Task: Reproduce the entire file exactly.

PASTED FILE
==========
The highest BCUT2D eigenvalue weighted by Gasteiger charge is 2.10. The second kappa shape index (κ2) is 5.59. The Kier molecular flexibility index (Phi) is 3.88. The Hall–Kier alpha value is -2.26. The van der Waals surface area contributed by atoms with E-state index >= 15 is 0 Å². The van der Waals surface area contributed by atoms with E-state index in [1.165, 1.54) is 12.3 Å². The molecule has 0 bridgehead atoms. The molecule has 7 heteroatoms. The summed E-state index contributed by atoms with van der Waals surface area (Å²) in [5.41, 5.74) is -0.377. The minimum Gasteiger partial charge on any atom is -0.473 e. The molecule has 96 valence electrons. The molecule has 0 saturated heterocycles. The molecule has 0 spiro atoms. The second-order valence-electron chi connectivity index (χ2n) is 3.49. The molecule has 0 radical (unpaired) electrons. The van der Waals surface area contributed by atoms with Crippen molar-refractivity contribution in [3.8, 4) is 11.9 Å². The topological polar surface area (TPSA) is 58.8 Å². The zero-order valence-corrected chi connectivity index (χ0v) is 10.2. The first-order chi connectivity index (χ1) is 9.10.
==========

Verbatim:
The highest BCUT2D eigenvalue weighted by Gasteiger charge is 2.10. The second kappa shape index (κ2) is 5.59. The Kier molecular flexibility index (Phi) is 3.88. The Hall–Kier alpha value is -2.26. The van der Waals surface area contributed by atoms with E-state index >= 15 is 0 Å². The van der Waals surface area contributed by atoms with E-state index in [1.165, 1.54) is 12.3 Å². The molecule has 0 bridgehead atoms. The molecule has 7 heteroatoms. The summed E-state index contributed by atoms with van der Waals surface area (Å²) in [5.41, 5.74) is -0.377. The minimum Gasteiger partial charge on any atom is -0.473 e. The molecule has 96 valence electrons. The molecule has 0 saturated heterocycles. The molecule has 0 spiro atoms. The second-order valence-electron chi connectivity index (χ2n) is 3.49. The molecule has 0 radical (unpaired) electrons. The van der Waals surface area contributed by atoms with Crippen molar-refractivity contribution in [3.8, 4) is 11.9 Å². The topological polar surface area (TPSA) is 58.8 Å². The zero-order valence-corrected chi connectivity index (χ0v) is 10.2. The first-order chi connectivity index (χ1) is 9.10.